Sula

Reading Sula, often called the first black feminist novel in the United States, students explore themes of friendship, gender, and race.

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New Units For 9th and 10th Grade English

Unit Summary

Sula, written in 1973 by Nobel Prize-winning author Toni Morrison, is an influential novel that many would call the first black feminist novel in the United States. In Sula, Morrison develops multidimensional female characters and through them explores themes of friendship, gender, and race. Morrison’s writing style is both distinctive and complex, offering the opportunity for many rigorous lessons around author’s choice and style.

At Match, students have a Composition class 4 days per week in addition to English class. Below, we have included Supplementary Composition Projects to reflect the material covered in our Composition course. For teachers who are interested in including these Composition projects but do not have a separate Composition course, we have included a “Suggested Placement” to note where these projects would most logically fit into the English unit. While the Composition projects may occasionally include content unrelated to English 10, most have both a skill and content connection to the work students are doing in their English 10 class.

In the English lessons of Unit 6 students read Sula, focusing particularly on analyzing Morrison’s complex language as well as her development of the novel’s characters and themes. In these parallel Composition Projects, teachers will have a choice of two projects: one narrative and one literary analysis. The teacher may choose to do both or include other writing projects and/or writing focus areas that respond to students’ interests and/or writing development needs. Since at Match this unit typically falls near the end of the year, we are allowing some flexibility so each individual teacher can choose projects that best align with the types of writing his/her students might benefit from the most.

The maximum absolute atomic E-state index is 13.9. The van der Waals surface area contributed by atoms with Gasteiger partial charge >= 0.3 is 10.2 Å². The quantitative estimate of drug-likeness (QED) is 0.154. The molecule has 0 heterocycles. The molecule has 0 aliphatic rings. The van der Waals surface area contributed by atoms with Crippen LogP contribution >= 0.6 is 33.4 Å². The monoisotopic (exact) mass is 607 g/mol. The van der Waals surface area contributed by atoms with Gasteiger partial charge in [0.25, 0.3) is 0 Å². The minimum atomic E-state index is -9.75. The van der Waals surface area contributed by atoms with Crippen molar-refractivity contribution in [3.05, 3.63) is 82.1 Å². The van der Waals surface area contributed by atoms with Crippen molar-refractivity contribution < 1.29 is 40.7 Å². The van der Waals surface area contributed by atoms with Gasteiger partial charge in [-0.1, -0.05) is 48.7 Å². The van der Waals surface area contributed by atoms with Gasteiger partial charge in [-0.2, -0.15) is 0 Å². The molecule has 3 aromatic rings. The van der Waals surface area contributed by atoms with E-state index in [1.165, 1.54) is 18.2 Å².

Texts and Materials

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Core Materials

  • Book: Sula by Toni Morrison (Vintage Press, 2004)  

Supporting Materials

Assessment

This assessment accompanies Unit 6 and should be given on the suggested assessment day or after completing the unit.

Key Knowledge

Intellectual Prep

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  • Read and annotate the novel Sula and this unit plan.
  • Read and annotate the paired works of fiction and nonfiction.
  • Take the unit test and draft an answer to the essay portion of the exam.
  • Read and annotate the paired composition projects, planning for how the daily target tasks can scaffold students toward success in the projects.

Essential Questions

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Friendship: Can true friendship withstand anything?

Love: What is love? What different forms can love take? Are there times when we might have to hurt those we love in order to actually help them?

Identity: What is feminism? How does feminism impact identity?

Writing Focus Areas

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English Lessons Writing Focus Areas

Students will focus on the development of a clear and relevant thesis as well as on sentence variety. In addition, the teacher should reinforce the selection of relevant evidence and usage of advanced vocabulary. 

  • Thesis: Clear and relevant
  • Evidence: Draws relevant evidence to support topic
  • Diction: Uses some advanced vocabulary
  • Syntax: Uses some sentence variety

Composition Projects Writing Focus Areas

  • Focus on Task: appropriate for task, purpose and audience 
  • Diction: Includes precise language and vocabulary
  • Thesis: Includes a clear, relevant and unique thesis statement.